4/21/2005 11:54:21 PM
Selling food products identified with Louisiana can help build markets – both within the state and elsewhere – a food industry consultant told the Louisiana Food Processors Conference last week.
"The opportunity in this room is the Louisiana reputation," said Barry Burns, who’s with Informa Economics Inc. of Memphis, Tenn. "The strength of the Louisiana brand is one that’s second to none.
"The food service companies have figured it out," he added. "They’re selling Cajun food whether it’s good or not."
Burns was one of a dozen general-session speakers on a program that focused on economic development and marketing in the Louisiana food-processing industry.
The third annual two-day conference, sponsored by the LSU AgCenter and Louisiana Economic Development, was held Feb. 16-17 at the C.B. Pennington Jr. Conference Center in Baton Rouge. Other sponsors included Air Liquide, Greater New Orleans Inc., Tabasco and Entergy.
Registration for the conference was 170, said Dr. Mike Moody, head of the LSU AgCenter’s Department of Food Science and one of the conference organizers.
"Value-added food processing offers a lot to this state," Moody said, explaining the meeting’s focus on marketing and economic development.
In addition to the general sessions, the program also included a morning of specialized seminars ranging from seafood technology and microbiology to sensory testing.
Joli Cooper of Williams Capital Partners, which represents public and private investment funds, told the audience about "hot trends" in consumer foods.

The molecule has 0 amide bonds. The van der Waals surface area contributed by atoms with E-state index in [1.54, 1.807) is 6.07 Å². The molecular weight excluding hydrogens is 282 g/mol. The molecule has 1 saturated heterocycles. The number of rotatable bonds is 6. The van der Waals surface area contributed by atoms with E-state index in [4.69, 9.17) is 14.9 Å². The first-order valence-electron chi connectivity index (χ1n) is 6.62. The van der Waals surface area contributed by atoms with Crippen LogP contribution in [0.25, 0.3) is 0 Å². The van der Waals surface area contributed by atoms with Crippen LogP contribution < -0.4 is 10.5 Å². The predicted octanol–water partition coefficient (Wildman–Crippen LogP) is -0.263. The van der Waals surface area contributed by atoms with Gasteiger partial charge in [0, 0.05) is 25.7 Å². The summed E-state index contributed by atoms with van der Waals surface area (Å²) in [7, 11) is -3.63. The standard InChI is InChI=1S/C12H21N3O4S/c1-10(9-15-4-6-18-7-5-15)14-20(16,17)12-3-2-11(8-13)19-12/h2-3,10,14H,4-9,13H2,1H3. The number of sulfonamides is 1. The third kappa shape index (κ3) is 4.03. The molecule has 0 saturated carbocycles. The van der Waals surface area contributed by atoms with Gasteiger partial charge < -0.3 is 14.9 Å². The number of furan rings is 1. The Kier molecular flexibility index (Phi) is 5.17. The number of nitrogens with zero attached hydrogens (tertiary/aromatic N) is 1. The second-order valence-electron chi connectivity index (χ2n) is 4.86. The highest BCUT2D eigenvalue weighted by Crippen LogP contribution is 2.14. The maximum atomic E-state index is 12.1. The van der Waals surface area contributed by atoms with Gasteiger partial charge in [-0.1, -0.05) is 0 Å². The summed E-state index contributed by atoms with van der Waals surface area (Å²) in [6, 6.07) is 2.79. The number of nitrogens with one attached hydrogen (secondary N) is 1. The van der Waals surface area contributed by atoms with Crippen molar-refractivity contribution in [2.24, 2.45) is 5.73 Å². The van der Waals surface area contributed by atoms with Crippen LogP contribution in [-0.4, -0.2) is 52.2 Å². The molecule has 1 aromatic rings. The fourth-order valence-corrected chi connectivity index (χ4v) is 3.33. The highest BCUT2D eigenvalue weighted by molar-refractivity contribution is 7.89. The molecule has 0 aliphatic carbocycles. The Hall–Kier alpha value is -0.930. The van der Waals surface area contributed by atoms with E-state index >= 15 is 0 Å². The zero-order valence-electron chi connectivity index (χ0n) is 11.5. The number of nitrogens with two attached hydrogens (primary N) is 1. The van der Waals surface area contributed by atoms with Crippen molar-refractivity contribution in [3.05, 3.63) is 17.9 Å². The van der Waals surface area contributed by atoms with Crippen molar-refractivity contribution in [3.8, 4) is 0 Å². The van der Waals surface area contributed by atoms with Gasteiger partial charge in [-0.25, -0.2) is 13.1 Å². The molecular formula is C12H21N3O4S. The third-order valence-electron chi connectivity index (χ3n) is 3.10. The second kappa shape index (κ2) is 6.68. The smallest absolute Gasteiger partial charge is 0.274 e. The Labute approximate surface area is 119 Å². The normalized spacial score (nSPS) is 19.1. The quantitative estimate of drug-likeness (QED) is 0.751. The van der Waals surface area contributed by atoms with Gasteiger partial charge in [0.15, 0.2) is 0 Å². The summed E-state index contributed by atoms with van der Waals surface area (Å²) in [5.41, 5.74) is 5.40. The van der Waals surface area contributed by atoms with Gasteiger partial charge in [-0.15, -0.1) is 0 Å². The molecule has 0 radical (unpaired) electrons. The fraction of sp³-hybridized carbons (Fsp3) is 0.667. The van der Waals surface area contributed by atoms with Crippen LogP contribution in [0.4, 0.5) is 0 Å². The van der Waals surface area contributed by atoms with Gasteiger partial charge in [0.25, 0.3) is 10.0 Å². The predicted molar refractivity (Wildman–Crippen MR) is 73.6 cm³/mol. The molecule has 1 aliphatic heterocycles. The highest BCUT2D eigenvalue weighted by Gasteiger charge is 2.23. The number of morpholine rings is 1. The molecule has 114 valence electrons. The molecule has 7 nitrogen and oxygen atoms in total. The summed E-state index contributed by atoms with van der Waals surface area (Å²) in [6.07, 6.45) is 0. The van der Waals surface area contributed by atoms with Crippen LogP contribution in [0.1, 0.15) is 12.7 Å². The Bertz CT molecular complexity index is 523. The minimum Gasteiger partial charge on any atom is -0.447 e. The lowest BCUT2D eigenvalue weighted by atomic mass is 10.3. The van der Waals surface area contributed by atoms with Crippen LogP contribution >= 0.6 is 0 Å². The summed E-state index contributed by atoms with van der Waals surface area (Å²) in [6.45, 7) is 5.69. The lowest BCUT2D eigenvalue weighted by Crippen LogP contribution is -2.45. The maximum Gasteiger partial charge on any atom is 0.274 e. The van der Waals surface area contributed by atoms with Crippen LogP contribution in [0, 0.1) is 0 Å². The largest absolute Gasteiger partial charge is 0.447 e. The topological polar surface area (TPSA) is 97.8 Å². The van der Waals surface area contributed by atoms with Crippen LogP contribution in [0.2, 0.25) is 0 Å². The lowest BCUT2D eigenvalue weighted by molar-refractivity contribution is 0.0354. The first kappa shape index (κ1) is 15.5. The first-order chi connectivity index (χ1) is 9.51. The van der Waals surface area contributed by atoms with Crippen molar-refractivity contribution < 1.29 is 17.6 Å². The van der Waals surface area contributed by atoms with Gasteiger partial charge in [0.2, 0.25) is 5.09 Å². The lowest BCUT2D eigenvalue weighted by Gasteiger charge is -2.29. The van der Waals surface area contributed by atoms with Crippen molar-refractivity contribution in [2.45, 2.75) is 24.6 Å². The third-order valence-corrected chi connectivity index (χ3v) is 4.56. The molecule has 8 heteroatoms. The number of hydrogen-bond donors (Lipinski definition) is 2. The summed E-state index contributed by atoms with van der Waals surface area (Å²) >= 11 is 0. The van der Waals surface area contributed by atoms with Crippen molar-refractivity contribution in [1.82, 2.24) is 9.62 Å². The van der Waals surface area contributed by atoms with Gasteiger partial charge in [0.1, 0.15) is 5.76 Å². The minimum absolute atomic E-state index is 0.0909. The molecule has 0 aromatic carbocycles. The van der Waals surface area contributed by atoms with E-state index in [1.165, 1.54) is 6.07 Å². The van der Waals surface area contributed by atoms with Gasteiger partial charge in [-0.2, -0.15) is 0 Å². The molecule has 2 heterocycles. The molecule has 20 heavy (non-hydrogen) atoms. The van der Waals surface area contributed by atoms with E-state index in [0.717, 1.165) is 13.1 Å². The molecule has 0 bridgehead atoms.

Drawing on more than 20 years’ experience in consumer packaged goods, Cooper talked about taking existing product lines – regional Creole or Cajun, for example – to reach larger, national audiences.
"Know consumer food trends – then act on what you know," she said. "Invest in market intelligence."
Louisiana is in a good position to lead in consumer-driven products, Michael Olivier, secretary of the Louisiana Department of Economic Development, told the conference.
"Food processing is one of the most important segments of the Louisiana economy," he said.
Olivier added that the state has economic development incentive programs equally available to existing businesses as to new businesses.
Other economic development opportunities for the food-processing industry can come from workforce training.
Dr. Walter Bumphus, president of the Louisiana Community and Technical College System, and Jim Henderson, director of incumbent worker training in the Louisiana Department of Labor, both explained how their agencies can help businesses by providing training for current employees who need to upgrade skills.
Louisiana invests more in incumbent worker training than any other state, Henderson said.
Other conference speakers included Richard Chapman, president of Diversified Foods and Seasonings; Jill Gifford, manager of the food entrepreneur assistance program at the University of Nebraska-Lincoln; Mark Drennan, president of Greater New Orleans Inc.; Julie Calzone of Calzone and Associates; Dr. Wes Harrison of the LSU AgCenter’s Department of Agricultural Economics and Agribusiness; and Charles D’Agostino, director of the LSU Business and Technology Center
Writer: Rick Bogren at (225) 578-5839 or firstname.lastname@example.org